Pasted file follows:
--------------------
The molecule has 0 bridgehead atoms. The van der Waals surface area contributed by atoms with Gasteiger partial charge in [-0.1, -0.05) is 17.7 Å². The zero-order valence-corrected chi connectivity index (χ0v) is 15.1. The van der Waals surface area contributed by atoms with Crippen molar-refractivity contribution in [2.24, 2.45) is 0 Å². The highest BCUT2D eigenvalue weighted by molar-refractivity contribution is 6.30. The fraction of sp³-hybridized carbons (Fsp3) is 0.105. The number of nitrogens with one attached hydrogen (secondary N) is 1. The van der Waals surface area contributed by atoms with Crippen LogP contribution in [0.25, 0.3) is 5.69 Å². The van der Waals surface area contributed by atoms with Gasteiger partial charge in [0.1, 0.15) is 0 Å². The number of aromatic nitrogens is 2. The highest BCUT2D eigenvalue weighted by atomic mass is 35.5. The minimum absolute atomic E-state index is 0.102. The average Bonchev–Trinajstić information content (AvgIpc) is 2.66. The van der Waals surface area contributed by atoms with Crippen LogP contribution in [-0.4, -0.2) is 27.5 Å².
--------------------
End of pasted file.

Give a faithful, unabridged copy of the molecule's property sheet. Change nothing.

The molecule has 0 bridgehead atoms. The van der Waals surface area contributed by atoms with Gasteiger partial charge in [-0.1, -0.05) is 17.7 Å². The zero-order valence-corrected chi connectivity index (χ0v) is 15.1. The van der Waals surface area contributed by atoms with Crippen molar-refractivity contribution in [2.24, 2.45) is 0 Å². The highest BCUT2D eigenvalue weighted by molar-refractivity contribution is 6.30. The fraction of sp³-hybridized carbons (Fsp3) is 0.105. The number of nitrogens with one attached hydrogen (secondary N) is 1. The van der Waals surface area contributed by atoms with Crippen LogP contribution in [0.25, 0.3) is 5.69 Å². The van der Waals surface area contributed by atoms with Gasteiger partial charge in [0.1, 0.15) is 0 Å². The number of aromatic nitrogens is 2. The highest BCUT2D eigenvalue weighted by atomic mass is 35.5. The minimum absolute atomic E-state index is 0.102. The average Bonchev–Trinajstić information content (AvgIpc) is 2.66. The van der Waals surface area contributed by atoms with Crippen LogP contribution in [-0.4, -0.2) is 27.5 Å².